#2. How to Be Alright With Failing
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That said, it's just a given that some ideas are going to be massive failures. I've written a lot of articles for Cracked and even more still for a lot of other sites. I'd be lying if I said I was happy with all of them. To give you some recent examples, I'm not particularly fond of this article about shitty parking lot behaviors, and this thing about insane music videos that pre-date MTV was a pretty lazy effort, even if that Andy Kim video is one of the greatest pieces of unintentional comedy ever. Everything else I've ever done on the Internet is pretty great, though, and that makes those two failures sting a little bit less.
I'm not nearly as well-armed in my fight against the depression that comes with failing at stand-up. It's traditionally referred to as bombing, and it happens to every comic. It's just obviously not the kind of thing that a person whose reputation relies on him being consistently funny likes to advertise. I don't think anyone's expecting consistency from me, though, so I'll totally show you video of me being terrible at telling jokes. It's right here:
Sorry, looks like I embedded video of me being really good at jokes there on accident. That was my most recent set from the comedy show I co-host that you should totally come see sometime. You can tell me I wasn't funny in that video all you want, but I won't believe you. I feel good about that set, and none of you can stop me. I'm open to criticism about this performance, though:
That's me being bad at jokes at an otherwise wonderful show called "What's Up, Tiger Lily?" that you should also go to sometime if you're in town. At least I feel like I had a bad set there. I've done that show twice, and I felt like I did kind of awful both times. I hate that, and I hope I can go back someday and do better, but it happens. Sometimes you just fail to be as funny as you know you can be. It's happened to me a bunch and it will happen a lot more in the future and it never feels great. But it's going to happen, and it's up to you to figure out how to deal with it.
If you're curious, the way I deal with it could best be described as "terribly." Let me know if that helps.
#1. How to Be Funny (When You Don't Feel Like It)
I'm sorry, I should have mentioned somewhere in the intro that I was trying to write the most depressing article about comedy that I possibly could. I guess I didn't actually know that at the time, but it feels like that's how it's shaking out so far. We've only got this last point to go, and it's certainly not going to help.
Anyway, one of the things that I struggle with personally is how to be funny when I don't really feel like being funny. I can't imagine I'm the only person who has to write comedy on a consistent basis who has run into this dilemma. Whether I'm delivering jokes in person, writing an article of my own, or editing something written by someone else, I have something to do damn near every day that requires me to come up with some funny. And you know what? I don't always feel like it.
Take the column I'm writing right now, for example (it's the same one you're reading, coincidentally). Yesterday, we had a fire drill at the Cracked office. It was a lighthearted affair that found the entire team all a-giggle about how silly it was that we had to gather in the street and be told how to exit a building in the event that a clear and present danger were to suddenly arise. Soren was responsible for shepherding us to safety. Here's a picture of him posing heroically in the orange vest that identified him as an authority figure, even if only for a day.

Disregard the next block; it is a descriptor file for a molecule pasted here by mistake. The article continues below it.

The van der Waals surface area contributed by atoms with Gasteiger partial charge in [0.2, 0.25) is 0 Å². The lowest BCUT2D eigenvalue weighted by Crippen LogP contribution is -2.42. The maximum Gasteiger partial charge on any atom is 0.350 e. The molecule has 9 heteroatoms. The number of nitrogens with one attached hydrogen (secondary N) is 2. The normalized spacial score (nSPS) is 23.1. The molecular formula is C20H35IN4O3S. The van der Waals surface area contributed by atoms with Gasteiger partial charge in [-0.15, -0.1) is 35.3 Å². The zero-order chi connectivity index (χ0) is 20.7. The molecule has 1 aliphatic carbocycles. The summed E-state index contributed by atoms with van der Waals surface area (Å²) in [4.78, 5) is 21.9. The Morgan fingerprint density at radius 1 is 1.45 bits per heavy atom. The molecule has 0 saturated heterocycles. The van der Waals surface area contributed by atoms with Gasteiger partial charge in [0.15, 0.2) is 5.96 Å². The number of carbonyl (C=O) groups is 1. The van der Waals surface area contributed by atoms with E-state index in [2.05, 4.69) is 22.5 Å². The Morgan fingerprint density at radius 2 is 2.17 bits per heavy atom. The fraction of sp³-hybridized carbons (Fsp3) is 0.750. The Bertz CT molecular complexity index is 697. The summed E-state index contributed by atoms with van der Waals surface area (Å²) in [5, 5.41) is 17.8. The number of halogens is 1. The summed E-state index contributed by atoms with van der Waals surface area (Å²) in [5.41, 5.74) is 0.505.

What's weird is that he wears it on non-fire-drill days also.
Pretty fun stuff, right? Right. Also fun, this video of me the very next morning (meaning this morning), after being roused from a dead sleep by the sound of fire alarms blaring in my apartment building.
The remorse you see on my face is the result of mistakenly thinking that this disruption was the result of some drunken jerk pulling a fire alarm. That lapse in judgment led to me standing outside my apartment for a solid hour this morning without my wallet, car keys, or anything else that you'd like to have in that situation while an actual fire burned in an apartment uncomfortably close to my own. How close? This close.
At least it's not a hazmat suit.
That's a firefighter overseeing the vacuuming of the carpet outside my door. The damage was close enough that I now get to spend a night with an industrial carpet drying rig playing a surprise show in my living room.
Play "Please Shut Up So I Can Sleep"!
And it's under those circumstances that I'm writing this column right now. If given a choice, I'd prefer to go sit at a bar and watch March Madness and feel sorry for myself because it's going to be sort of noisy when I try to sleep tonight. I promised people this article would be done, though, so it's getting done.
It's not like I haven't written an article under adverse conditions before. I came up with the idea for this article when I was basically living out of a motel room after a particularly messy end to a relationship. Or there's this article that's actually about living out of a terrible motel room after a particularly messy end to a relationship.
I didn't feel like being funny in either of those situations, but that's one of the "hazards" of the job. Sometimes you have to come up with comedy under less than ideal conditions.
Adam would like you to come see him tell jokes in person this Tuesday (4/2) at Westside Comedy Theater in Santa Monica, where he will be joined by Dan O'Brien, Katie Willert, and lots of other great comics. Tickets are available right here. You can also follow Adam on Facebook, Twitter, and Tumblr.